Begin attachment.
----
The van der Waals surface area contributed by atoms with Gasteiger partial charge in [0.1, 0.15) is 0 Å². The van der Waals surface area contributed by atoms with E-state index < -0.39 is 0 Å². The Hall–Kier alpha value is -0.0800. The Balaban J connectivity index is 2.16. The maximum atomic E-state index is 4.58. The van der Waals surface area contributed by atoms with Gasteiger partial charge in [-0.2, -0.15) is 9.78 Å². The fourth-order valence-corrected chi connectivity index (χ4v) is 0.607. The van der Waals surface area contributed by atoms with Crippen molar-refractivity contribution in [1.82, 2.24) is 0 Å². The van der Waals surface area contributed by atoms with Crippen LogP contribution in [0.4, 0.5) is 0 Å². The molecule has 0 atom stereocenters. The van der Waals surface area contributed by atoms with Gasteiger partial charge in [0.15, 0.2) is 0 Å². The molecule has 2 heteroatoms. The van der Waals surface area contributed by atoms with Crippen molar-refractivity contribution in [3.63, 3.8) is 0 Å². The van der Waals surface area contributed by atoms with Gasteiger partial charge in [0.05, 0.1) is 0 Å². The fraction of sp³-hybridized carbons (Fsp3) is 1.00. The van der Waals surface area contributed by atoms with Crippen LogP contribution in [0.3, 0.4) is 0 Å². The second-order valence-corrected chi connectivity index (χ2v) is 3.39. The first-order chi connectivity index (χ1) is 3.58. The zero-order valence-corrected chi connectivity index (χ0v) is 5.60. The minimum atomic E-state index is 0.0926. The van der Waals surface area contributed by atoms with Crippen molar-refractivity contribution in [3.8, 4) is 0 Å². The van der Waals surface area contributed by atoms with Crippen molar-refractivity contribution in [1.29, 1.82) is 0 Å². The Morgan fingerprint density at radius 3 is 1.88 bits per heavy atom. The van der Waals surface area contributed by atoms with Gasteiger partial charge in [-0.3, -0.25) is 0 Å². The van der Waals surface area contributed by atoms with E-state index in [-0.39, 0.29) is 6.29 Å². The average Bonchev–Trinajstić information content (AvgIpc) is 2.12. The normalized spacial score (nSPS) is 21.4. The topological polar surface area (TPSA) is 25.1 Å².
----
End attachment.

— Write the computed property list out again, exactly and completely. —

The van der Waals surface area contributed by atoms with Gasteiger partial charge in [0.1, 0.15) is 0 Å². The van der Waals surface area contributed by atoms with E-state index < -0.39 is 0 Å². The Hall–Kier alpha value is -0.0800. The Balaban J connectivity index is 2.16. The maximum atomic E-state index is 4.58. The van der Waals surface area contributed by atoms with Gasteiger partial charge in [-0.2, -0.15) is 9.78 Å². The fourth-order valence-corrected chi connectivity index (χ4v) is 0.607. The van der Waals surface area contributed by atoms with Crippen molar-refractivity contribution in [1.82, 2.24) is 0 Å². The van der Waals surface area contributed by atoms with Crippen LogP contribution in [0.4, 0.5) is 0 Å². The molecule has 0 atom stereocenters. The van der Waals surface area contributed by atoms with Gasteiger partial charge in [0.15, 0.2) is 0 Å². The molecule has 2 heteroatoms. The van der Waals surface area contributed by atoms with Crippen molar-refractivity contribution in [3.63, 3.8) is 0 Å². The van der Waals surface area contributed by atoms with Gasteiger partial charge in [0.05, 0.1) is 0 Å². The fraction of sp³-hybridized carbons (Fsp3) is 1.00. The van der Waals surface area contributed by atoms with Crippen LogP contribution in [0.3, 0.4) is 0 Å². The second-order valence-corrected chi connectivity index (χ2v) is 3.39. The first-order chi connectivity index (χ1) is 3.58. The zero-order valence-corrected chi connectivity index (χ0v) is 5.60. The minimum atomic E-state index is 0.0926. The van der Waals surface area contributed by atoms with Crippen molar-refractivity contribution in [3.8, 4) is 0 Å². The van der Waals surface area contributed by atoms with Crippen molar-refractivity contribution in [1.29, 1.82) is 0 Å². The Morgan fingerprint density at radius 3 is 1.88 bits per heavy atom. The van der Waals surface area contributed by atoms with Gasteiger partial charge in [-0.3, -0.25) is 0 Å². The van der Waals surface area contributed by atoms with E-state index in [-0.39, 0.29) is 6.29 Å². The average Bonchev–Trinajstić information content (AvgIpc) is 2.12. The normalized spacial score (nSPS) is 21.4. The topological polar surface area (TPSA) is 25.1 Å².